Soggy fields have kept some Midwestern growers from getting hay to market, according to local auction owners. Buyers, in the meantime, are running out of hay as wet, cold conditions have delayed pasture growth and first-crop hay. The outcome, of course: Higher hay prices.
“There’s still some hay out there. But with all the wet weather, a lot of fields are still pretty soft. People haven’t been able to get to the hay that’s sitting out there and bring it into the auction.” So reports auctioneer Fred Walz, of Walz Auction Services in St. Augusta, MN.
Prices overall were up 5-10% at Walz’ April 20 hay auction in Clear Lake compared to what hay went for the month before.
A load of grass hay, in large square bales weighing 800-900 lbs, took top sale price at $210/bale at the April auction. “It was nice, green hay, and it smelled good,” says Walz.
Small squares of grass hay, weighing 45-50 lbs each, sold for an average of $7.10/bale, while small round bales of grass hay were bringing $67.50-87.50/bale.
Even marginal-quality hay was bringing a good price. A load of two-year-old meadow hay, in small squares, went for $5/bale. “It’s the kind of thing that happens when you have a short supply, high demand and a lot of buyers on hand like we did at the April sale,” notes Walz. His phone continues to ring off the hook with calls from buyers desperately seeking supplies.
Hay prices are also high at the every-Friday hay sales conducted by Tim Slack Auction & Realty, LLC, Fennimore, WI. “Over the last month or so, we’ve been seeing prices move up every week,” says auctioneer Tim Slack. “The place has been packed with buyers. We’ve had 100-150 people in here for each sale, and we’ve been getting five or six new buyers in each week.”
Many buyers have been holding off on buying, hoping that pastures will green up before they run out of hay, Slack believes. “They’ll come one week, shake their heads at the prices and not buy anything. Then they’ll come back the next week and find that prices have gone up another $30-40/ton.”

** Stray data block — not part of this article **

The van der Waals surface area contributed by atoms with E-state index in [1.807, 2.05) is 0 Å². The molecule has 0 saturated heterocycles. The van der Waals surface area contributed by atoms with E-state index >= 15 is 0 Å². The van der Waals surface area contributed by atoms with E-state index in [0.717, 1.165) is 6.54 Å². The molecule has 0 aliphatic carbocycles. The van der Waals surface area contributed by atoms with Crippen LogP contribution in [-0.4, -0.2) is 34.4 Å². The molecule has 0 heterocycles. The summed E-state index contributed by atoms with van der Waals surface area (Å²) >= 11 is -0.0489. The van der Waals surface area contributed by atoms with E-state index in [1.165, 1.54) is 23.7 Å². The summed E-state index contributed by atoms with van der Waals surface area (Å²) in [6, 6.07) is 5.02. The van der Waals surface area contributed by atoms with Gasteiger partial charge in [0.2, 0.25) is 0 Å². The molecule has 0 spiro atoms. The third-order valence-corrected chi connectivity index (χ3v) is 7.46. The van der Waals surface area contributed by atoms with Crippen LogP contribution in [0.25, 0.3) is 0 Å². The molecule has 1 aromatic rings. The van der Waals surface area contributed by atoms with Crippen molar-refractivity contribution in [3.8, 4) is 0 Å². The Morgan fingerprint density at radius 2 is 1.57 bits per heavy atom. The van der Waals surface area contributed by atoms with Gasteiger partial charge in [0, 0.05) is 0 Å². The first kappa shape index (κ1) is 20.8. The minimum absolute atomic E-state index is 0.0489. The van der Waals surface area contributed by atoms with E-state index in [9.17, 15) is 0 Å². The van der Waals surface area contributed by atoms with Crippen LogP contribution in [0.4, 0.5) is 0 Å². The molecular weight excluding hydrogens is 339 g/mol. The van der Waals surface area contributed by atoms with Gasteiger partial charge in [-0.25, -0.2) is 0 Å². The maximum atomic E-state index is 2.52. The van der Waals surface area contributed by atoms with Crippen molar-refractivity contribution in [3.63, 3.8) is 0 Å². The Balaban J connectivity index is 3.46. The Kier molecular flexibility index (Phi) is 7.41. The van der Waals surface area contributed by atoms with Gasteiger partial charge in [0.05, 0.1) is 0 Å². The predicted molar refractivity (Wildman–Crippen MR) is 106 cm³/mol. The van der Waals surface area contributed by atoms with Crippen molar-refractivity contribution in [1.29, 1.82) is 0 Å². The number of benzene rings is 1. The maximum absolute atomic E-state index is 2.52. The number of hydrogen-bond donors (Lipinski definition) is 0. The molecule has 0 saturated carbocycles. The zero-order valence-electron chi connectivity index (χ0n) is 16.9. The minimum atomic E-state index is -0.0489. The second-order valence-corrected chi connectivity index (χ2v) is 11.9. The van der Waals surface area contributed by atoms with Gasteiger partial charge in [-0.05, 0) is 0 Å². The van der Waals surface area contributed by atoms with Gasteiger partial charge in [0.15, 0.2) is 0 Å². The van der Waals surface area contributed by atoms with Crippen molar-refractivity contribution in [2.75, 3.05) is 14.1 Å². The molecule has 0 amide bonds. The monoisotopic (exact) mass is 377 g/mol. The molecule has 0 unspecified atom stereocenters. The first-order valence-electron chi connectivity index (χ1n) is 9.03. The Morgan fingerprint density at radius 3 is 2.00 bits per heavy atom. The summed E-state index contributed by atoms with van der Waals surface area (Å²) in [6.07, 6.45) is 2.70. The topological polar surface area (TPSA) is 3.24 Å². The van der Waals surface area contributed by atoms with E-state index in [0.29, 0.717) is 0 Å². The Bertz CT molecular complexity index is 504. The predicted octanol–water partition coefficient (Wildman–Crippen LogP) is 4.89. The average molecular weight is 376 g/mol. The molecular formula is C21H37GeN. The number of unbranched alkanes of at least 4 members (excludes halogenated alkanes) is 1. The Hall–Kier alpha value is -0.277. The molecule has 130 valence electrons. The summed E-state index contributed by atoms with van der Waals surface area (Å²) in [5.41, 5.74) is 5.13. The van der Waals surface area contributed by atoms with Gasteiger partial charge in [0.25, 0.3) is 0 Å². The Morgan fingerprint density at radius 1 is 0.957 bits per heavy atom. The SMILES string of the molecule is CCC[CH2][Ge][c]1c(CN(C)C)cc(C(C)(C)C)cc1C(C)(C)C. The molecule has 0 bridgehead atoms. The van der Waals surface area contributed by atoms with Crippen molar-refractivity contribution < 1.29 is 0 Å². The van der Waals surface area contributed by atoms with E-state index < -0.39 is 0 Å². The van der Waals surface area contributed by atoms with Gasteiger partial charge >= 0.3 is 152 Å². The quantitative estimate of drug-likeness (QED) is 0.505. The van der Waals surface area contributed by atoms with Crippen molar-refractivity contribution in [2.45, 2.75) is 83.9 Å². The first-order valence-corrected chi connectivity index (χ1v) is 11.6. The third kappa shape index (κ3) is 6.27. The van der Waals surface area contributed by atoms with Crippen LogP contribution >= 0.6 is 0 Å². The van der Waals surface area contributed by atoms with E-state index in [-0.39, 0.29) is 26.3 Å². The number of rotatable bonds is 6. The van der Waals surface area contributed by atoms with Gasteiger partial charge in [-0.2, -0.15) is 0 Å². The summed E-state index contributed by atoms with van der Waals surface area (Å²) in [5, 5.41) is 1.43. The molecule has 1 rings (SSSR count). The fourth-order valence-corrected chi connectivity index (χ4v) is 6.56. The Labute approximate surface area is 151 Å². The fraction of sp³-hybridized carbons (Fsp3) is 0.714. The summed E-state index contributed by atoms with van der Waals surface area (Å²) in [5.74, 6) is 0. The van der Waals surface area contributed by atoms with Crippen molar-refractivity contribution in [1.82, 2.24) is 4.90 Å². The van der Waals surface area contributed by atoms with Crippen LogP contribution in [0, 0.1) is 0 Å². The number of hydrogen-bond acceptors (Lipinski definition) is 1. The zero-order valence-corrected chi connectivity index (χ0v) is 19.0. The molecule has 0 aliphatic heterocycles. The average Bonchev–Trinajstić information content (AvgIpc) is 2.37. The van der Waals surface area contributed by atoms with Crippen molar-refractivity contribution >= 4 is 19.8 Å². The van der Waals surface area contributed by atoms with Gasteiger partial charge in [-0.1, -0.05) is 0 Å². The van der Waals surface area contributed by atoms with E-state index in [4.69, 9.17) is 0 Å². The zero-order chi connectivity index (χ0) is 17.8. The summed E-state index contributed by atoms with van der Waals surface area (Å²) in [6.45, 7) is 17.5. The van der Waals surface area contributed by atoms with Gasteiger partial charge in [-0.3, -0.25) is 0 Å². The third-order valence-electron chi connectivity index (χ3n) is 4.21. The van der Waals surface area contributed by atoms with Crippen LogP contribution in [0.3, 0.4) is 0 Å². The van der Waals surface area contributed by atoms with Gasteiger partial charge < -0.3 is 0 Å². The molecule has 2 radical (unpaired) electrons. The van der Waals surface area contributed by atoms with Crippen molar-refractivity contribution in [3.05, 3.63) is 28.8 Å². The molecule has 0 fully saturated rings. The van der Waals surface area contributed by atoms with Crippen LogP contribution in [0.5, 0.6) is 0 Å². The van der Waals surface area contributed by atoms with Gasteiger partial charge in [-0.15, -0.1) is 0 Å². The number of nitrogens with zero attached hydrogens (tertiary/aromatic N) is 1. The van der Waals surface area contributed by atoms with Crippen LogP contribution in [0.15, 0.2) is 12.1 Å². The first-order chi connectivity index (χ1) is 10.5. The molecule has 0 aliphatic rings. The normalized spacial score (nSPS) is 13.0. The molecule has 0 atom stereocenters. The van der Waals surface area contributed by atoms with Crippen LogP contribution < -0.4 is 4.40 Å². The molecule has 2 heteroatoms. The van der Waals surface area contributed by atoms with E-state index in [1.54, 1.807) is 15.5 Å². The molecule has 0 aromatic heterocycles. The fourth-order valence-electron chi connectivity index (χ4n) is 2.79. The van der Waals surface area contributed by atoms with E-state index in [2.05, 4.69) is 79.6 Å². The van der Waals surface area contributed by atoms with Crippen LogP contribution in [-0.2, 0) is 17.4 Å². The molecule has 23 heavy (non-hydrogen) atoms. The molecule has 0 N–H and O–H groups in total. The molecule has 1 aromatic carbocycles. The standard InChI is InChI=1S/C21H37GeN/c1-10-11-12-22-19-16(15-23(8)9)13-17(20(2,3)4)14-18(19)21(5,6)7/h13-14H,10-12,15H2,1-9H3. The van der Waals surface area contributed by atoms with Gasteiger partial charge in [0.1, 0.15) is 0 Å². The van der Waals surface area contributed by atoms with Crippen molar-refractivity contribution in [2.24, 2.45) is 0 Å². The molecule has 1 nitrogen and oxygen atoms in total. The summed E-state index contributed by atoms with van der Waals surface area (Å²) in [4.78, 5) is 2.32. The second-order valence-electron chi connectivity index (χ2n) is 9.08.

At Slack’s April 19 sale, large squares of supreme-quality alfalfa went for $377.50/ton, an auction record. A load of grass round bales brought $355/ton, also a record. Some good alfalfa rounds sold for $350/ton.
“We’ve never seen anything like it,” he says. “A year ago, the price here topped out at $275/ton. It’s all about low supply and high demand. Everybody and their brother has either run out of hay or is running out of hay. There simply isn’t any feed around.”
Temperatures warmed this past weekend, and clear skies were forecast for parts of the Midwest this week. But Slack says prices are likely to continue pushing upward.
“Things have started to green up a little, but nothing is really growing yet. We’re probably still a good two weeks away from being able to get any animals out on pasture. At the Fort Atkinson (Iowa) auction yesterday (April 24), hay hit $400/ton. We’ll see that here within the next week or two.”
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Rain, snow and mud on sale days limited the number of loads moving through mid-April hay auctions at Rock Valley Hayin Rock Valley, IA.
“The weather conditions made it nearly impossible to move any hay around,” says auction owner Paul McGill. Mud and frozen bales, as well as poor road conditions, hindered sellers.
Only 17 loads were sold at Rock Valley’s April 22 auction. “Volume usually drops off at the Monday sale when we get to this time in April. But that was really light,” he says. “Normally, we’ll have 30-40 loads for our last Monday sale of the season.”
The hay prices paid at that sale showed buyers were getting desperate. “It was a panic sale,” he adds. “We had round bales of corn stalks selling for $120-127.50/ton. And round bales of grass hay were selling mostly in the $190-250/ton range with one load selling for $375/ton. That was an all-time record for us. It was just one load, not the market. But it gives a hint of just how tight supplies are and how strong demand is.”
With some favorable weather, volume did rebound at last Thursday’s (April 25) auction. “We had 68 loads go through, which is more typical of our Thursday sales this time of year,” says McGill. “Hay prices were still on the strong side. And we had one load of straw, in 3 x 4’ bales, sell for $170/ton. That was another record for us.”
He expects hay prices in the region to stay “very strong” until new crop starts coming on. “At that point anything could happen. The normal trend is for the market to dip in late May or early June with the arrival of new crop.
“One point to keep in mind, though, is that hay sellers this year have gotten used to these very high prices. Throw in the fact that it looks like hay acreage is also pretty low, it’s going to be hard through much of the summer to get sellers to let go of any hay at drastically reduced prices. They’re just not real hungry right now.”
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